[Greasemonkey] I want persistent data
tezza2k1 at gmail.com
Sun Apr 10 23:19:53 EDT 2005
Hi, I previously posted as tezza2k1 at yahoo.co.uk, but yahoo mail was
the suX0r for this and gmail is the r0X0R. At least by comparison.
I was making a case for client side persistence as well. Your idea for
augmented cookies is interesting.
> Quick specification:
> - Existing API "document.cookie": provides the script access (read and
> write) to the cookies in the current domain and path. Cookies that
> were set in a different domain are not visible. Cookies set outside of
> that path are not visible.
This is nice for cascading preferences, say. So a sub directory
[deeper page] has different preferences to that of a parent. But there
may be very many applications for which a quick and dirty datastorage
are more appropriate. This would be where the clientside script in
effect manages it's own data scoping.
escalated privielege functions and an intuitive installation
management menu. All of this is easier than writing an extension from
scratch for most tasks.
If the persistence layer is more hierarchical, then I feel it would be
a step back towards the complexity of a browser extension.
> - New API "document.GM_cookie": provide the script access (read and
> write) to the cookies in the current domain for a specific path (maybe
> /greasemonkey/ or maybe some random GUID). These cookies "live" in the
> same browser cookie jar as regular cookies, but because they are set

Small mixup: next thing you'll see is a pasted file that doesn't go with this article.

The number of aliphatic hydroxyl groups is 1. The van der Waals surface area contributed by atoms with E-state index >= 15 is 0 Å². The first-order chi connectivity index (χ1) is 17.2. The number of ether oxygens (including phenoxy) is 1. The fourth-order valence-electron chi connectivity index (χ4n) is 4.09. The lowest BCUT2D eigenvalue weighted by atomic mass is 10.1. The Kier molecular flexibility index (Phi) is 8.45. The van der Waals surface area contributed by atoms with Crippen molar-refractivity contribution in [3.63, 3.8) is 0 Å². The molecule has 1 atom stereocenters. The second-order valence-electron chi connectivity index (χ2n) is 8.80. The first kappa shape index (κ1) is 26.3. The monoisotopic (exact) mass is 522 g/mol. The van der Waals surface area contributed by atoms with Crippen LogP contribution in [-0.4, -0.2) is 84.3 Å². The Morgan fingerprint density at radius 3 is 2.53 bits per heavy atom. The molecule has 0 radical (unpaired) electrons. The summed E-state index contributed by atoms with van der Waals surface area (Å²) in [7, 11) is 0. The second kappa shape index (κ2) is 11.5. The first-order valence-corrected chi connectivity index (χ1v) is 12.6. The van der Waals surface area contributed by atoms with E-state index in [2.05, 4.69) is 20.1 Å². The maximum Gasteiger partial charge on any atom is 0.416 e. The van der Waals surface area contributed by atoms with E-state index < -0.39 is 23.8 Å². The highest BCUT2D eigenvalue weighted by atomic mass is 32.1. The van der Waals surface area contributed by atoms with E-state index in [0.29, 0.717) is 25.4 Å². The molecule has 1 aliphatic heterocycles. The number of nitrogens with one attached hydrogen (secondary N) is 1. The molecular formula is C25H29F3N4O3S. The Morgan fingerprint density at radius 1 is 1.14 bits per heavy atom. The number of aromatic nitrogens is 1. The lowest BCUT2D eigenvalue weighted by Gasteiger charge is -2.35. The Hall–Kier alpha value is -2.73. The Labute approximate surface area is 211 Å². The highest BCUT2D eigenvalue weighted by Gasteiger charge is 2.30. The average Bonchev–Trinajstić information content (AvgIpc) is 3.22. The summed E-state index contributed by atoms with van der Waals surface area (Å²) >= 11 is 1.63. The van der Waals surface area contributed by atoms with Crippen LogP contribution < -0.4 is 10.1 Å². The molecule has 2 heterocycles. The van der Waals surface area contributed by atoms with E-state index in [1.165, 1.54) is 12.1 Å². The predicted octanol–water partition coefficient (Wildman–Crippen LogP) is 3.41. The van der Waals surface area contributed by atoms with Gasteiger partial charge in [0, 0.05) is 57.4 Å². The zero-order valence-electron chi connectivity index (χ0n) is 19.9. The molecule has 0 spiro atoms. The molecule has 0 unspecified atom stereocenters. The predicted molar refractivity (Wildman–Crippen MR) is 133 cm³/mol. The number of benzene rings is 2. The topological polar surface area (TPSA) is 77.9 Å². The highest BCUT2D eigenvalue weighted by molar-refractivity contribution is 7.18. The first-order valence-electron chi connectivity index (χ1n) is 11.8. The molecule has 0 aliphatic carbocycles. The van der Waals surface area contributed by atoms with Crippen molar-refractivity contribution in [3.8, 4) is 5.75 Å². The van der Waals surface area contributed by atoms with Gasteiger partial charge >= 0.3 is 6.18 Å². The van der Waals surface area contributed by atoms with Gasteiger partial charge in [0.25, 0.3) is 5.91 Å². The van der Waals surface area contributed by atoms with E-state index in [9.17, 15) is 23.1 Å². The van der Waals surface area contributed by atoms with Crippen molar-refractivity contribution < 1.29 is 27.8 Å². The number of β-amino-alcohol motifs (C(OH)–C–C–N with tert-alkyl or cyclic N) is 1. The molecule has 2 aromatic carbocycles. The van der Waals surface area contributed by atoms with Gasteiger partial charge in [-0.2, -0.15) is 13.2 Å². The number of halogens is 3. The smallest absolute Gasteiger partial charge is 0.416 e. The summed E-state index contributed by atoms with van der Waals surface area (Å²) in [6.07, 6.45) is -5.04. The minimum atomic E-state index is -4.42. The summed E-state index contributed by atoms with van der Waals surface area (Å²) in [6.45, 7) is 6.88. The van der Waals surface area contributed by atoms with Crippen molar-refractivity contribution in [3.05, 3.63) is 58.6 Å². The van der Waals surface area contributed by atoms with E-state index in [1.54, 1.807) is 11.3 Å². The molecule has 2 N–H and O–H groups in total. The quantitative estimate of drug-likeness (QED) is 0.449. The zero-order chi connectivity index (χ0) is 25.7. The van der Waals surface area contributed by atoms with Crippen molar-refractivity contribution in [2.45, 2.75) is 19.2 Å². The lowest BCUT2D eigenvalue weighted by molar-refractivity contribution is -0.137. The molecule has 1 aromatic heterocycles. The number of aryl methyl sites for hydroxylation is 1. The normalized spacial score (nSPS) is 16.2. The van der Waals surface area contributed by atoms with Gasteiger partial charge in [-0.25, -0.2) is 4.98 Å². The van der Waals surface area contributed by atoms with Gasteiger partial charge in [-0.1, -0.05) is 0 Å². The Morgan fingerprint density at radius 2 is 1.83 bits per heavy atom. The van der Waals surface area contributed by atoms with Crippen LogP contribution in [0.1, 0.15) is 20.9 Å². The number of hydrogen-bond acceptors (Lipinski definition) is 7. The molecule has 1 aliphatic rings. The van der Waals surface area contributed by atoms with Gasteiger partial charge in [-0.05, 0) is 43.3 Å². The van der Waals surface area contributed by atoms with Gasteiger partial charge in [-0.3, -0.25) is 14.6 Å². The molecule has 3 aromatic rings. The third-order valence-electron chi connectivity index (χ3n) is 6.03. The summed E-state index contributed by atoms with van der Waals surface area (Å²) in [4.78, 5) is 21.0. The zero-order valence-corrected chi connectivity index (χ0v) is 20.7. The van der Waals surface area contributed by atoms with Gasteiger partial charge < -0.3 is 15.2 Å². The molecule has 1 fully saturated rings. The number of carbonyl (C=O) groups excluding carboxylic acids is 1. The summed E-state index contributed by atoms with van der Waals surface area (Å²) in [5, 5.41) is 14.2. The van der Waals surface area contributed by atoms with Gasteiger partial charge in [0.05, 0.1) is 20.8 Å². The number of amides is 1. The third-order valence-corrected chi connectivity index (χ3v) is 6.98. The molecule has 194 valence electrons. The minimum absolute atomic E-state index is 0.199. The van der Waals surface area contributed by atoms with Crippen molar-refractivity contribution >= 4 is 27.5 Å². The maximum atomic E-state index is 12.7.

> in a specific path, they are never sent to the server.
I like the idea of namespace overloading, which you've suggested here.
Previously I suggested a perl-esque hash storage, based around two new
and GM_getValue('key'); say
With your namespace overloading it would be the relevant read/write to
a place in the DOM, say greasemonkey.data.key. Once the user has
installed greasemonkey, it is the new supervisor here. It soould not
be a sub-node of document in the DOM. There will be a lot of cross
i-frame communication that will not make sense to have under document.
I personally am not so worried about malicious GM scripts stealing my
pr0n passwords from other cookies. I also think that there will be a
whole cottage industry of XUL and purely client side scripts that
start appearing. These won't have a domain path as such, and the
utility of a cookie hierarchy will be less.
Take the example of a GM script tailoring rootNode.com, which wants
to sum a setting in sub GM cookie domains. This is going to be hard
with hierarchical data managed by GM. Very easy if managed by the
script that needs to sum. This 'break out of the box' functionality
that GM is starting to provide should break the cookie mould here too.
But two different persistent mechanisms could be trialled of course,
that's the beauty. Then, if people complain their private cookie data
legged it to russia when then installed a dodgy user.js, we can
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